Accessibility statement

Chemical and Structural Biology - CHE00036I

« Back to module search

  • Department: Chemistry
  • Module co-ordinator: Dr. Martin Fascione
  • Credit value: 20 credits
  • Credit level: I
  • Academic year of delivery: 2023-24

Module will run

Occurrence Teaching cycle
A Semester 2 2023-24

Module aims

This module builds directly on Stage 1 organic and biological chemistry. In the first half of the module students will be provided with an understanding of how an underpinning knowledge of organic reaction mechanisms can allow biochemists to design and synthesise biomolecules and chemical probes which can be used to elucidate biochemical processes in vivo. Focussing on how to recapitulate Nature’s syntheses of key biomolecules such as peptides and sugars using modern synthetic methods, introducing key concepts such as protecting group methodology, coupling chemistry and control of stereochemical outcomes during reactions In the second half students will then explore aspects of protein structure and function, including methods for determination of structure, which will highlight how elucidating the structural basis of protein function has had major impact on our understanding of biological function. There will a strong emphasis on case studies and how the techniques are deployed to address specific biological and biomolecular questions.

Module learning outcomes

To reinforce knowledge of key organic reaction mechanisms including substitution reactions, amide bond formation, and carbonyl chemistry.

To describe how synthetic modification of proteins can be used to i) explore biological mechanisms and ii) construct ‘protein-small molecule’ conjugate therapeutics

Be able to design chemical routes to the synthesis of key biological molecules, including peptides and sugars

To describe how protein structure relates to protein mechanism and thus to biological function

To evaluate how the relationship between sequence, structure and function can be exploited and to model the structure of homologous proteins

Describe the basic principles of how protein structures are determined using the methods of X-ray crystallography, electron microscopy and NMR spectroscopy

Engage with case studies to cement their understanding of the key topics.

Module content

Chemical Tools for Biology (6 lectures, 1 x 2 h unassessed workshop, MAF)

  • Showcasing how synthetic logic applied to enzymology can deliver enhanced or novel reactivity for chemical and cell biology. Including in vivo/ in vitro labelling of proteins.

Synthesis of Biological Molecules (6 lectures, 1 x 2 h unassessed workshop, LIW)

  • Synthesis of peptides including coupling chemistry and protecting group methodologies.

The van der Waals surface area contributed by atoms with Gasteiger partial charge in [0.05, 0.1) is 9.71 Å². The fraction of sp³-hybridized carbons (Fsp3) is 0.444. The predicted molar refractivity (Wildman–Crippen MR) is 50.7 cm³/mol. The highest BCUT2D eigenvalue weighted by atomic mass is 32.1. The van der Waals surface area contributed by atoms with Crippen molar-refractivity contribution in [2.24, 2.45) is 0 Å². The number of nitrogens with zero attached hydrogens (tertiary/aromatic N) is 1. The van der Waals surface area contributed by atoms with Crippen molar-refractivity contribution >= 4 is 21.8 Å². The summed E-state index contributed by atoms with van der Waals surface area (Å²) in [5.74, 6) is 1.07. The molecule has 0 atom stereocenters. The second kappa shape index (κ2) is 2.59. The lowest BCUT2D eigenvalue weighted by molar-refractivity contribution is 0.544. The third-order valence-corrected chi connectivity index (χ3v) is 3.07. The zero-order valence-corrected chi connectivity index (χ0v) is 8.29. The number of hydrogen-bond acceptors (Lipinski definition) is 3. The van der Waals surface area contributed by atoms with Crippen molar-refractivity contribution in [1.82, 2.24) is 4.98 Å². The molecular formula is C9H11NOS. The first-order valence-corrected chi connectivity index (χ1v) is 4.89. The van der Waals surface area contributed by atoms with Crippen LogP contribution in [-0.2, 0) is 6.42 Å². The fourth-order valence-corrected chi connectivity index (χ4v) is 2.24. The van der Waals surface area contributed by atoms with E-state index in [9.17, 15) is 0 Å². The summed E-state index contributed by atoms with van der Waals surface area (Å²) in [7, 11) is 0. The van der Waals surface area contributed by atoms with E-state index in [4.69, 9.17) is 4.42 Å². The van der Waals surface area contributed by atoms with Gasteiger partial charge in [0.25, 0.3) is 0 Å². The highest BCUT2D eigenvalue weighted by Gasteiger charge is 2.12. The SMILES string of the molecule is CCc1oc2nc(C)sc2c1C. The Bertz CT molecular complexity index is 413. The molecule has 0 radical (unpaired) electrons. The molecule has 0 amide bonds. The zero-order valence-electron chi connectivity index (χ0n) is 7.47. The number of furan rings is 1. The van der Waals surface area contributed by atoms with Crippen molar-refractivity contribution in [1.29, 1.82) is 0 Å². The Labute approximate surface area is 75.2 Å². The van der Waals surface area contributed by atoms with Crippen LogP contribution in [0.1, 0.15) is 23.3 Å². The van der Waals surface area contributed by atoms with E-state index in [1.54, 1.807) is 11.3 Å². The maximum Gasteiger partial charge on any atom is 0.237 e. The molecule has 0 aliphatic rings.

• Synthesis of sugars including protecting groups, the anomeric effect and stereochemistry/conformation.

Protein Structure and Diversity (2 lectures, JA (2))

  • From sequence to structure, and from structure to function. Relations between proteins. Creation of in silico protein models.
  • Factors involved in protein folding and assembly. Essential features of protein structure.

Determining Protein Structure and Stability (9 lectures, JNB (3), AAA (2) MJP (4))

Techniques of Structure Determination

  • Protein Crystallography
  • Cryo-Electron Microscopy
  • NMR Spectroscopy and its Applications

The function of proteins in biological systems (6 lectures, JNB (3) AAA (3))

  • Advanced imaging strategies in CryoEM and heterogeneity of dynamic targets.
  • The structural enzymology of the oxidative phosphorylation system.
  • DNA translocating motors
  • Viruses - Structure and Assembly

1 x 2 h unassessed workshop (structural basis of enzyme action, protein graphics)


Task Length % of module mark
Closed/in-person Exam (Centrally scheduled)
Closed exam : CSB exam
2 hours 100

Special assessment rules



Task Length % of module mark
Closed/in-person Exam (Centrally scheduled)
Closed exam : CSB exam
2 hours 100

Module feedback

Results and feedback within 5 weeks. Exams are returned with question level marks and access to outline answers and markers' reports.

Indicative reading

Amino Acid and Peptide Synthesis, J. Jones

Carbohydrate Chemistry, B.G. Davis and A.J. Fairbanks

Other recommended reading is provided by the individual lectures in the form of suggested textbooks and review articles listed on hand-out material and as citations on slides.

The information on this page is indicative of the module that is currently on offer. The University is constantly exploring ways to enhance and improve its degree programmes and therefore reserves the right to make variations to the content and method of delivery of modules, and to discontinue modules, if such action is reasonably considered to be necessary by the University. Where appropriate, the University will notify and consult with affected students in advance about any changes that are required in line with the University's policy on the Approval of Modifications to Existing Taught Programmes of Study.